Sanders sworn in as new city attorney
Published 12:00 am Saturday, August 19, 2006
NATCHEZ &8212; Mississippi Court of Appeals Judge Tyree Irving conducted the swearing-in ceremony to install Everett T. Sanders as new city attorney for Natchez on Tuesday.
&8220;Everett and I have been friends for years,&8221; said Irving, who presides in the Second District.
District Two Circuit Court Judge Lillie Blackmon Sanders, the city attorney&8217;s wife, held the Bible, and numerous family members and his law firm employees were on hand for the ceremony at the opening of the regular meeting of the Natchez Board of Aldermen.
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In his attorney&8217;s report, Sanders thanked the board for the appointment. &8220;I want to express my appreciation for the confidence you invested in me by electing me your counsel,&8221; he told the aldermen. &8220;I will make every effort to see that your trust and confidence are not misplaced.&8221;
4In other business, the board approved Natchez Police Chief Mike Mullins&8217; request to adopt new state legislation that will allow law enforcement officers to wear official uniforms and carry their arms when working in private security jobs during their off duty times.
&8220;This is not just about an officer making extra money,&8221; Mullins said. &8220;When there are a lot of things going on in town, it&8217;s a public benefit to have 11, 12 or maybe 15 officers out there rather than just the 7 or 8 on duty.&8221;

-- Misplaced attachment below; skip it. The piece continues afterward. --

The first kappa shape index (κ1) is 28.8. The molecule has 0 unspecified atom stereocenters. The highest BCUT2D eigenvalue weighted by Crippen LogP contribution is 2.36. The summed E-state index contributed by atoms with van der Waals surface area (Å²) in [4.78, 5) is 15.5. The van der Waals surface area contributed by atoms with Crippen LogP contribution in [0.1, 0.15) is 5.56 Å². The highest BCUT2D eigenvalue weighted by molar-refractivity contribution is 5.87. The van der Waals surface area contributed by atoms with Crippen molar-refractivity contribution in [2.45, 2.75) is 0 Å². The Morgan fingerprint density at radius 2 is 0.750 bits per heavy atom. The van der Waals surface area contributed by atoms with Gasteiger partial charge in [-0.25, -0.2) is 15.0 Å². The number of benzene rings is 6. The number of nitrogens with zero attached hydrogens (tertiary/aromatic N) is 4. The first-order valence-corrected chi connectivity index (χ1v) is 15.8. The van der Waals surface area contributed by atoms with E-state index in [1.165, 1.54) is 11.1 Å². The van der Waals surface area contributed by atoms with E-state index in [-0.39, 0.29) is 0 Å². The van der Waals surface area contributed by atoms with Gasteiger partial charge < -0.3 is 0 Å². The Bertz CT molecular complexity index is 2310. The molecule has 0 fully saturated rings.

4Aldermen heard from Ross McGehee, chairman of the Adams County Soil and Water Conservation District Commission, who pointed out the increasing program revenues from projects funded through the District and the Natural Resources Conservation Service.
Those projects include $282,941 spent in 2005-2006 on Environmental Quality Incentive Projects; $1.6 million on Emergency Watershed Protection projects installed for the city and $1.4 million for EWP projects installed for the county.
&8220;We&8217;ve worked all over the city,&8221; McGehee said, including stabilizing grounds around private homes and working on city streets.
McGehee also gave an update on the Geographic Information System, a joint project of the ACSW district, the city and the county.
&8220;Our governor has referred to ours as an example of how city, county and other agencies can work together to attain a common goal,&8221; McGehee said.
Rick Freeman of the traffic department asked for the board to sign off on a $96,000 grant for the second phase in updating safety signs in the city. The board agreed.
The grant calls for a $24,000 match, which the city can pay with in-kind services, Freeman said.
The department made a complete inventory of safety signs, he said. &8220;Finally, we have an inventory on paper to show what we have out there,&8221; he said.
With the grant money, new posts, where needed, and new signs &8212; such as &8220;no parking,&8221; &8220;stop,&8221; &8220;stop ahead&8221; and others &8212; will be replaced where necessary.
4Brett Brinegar, grants writer, said a $20,000 grant has been approved for cleaning up five illegal dump sites in Ward 2. &8220;These were the worst ones,&8221; she said. &8220;We will apply again for a second round.&8221;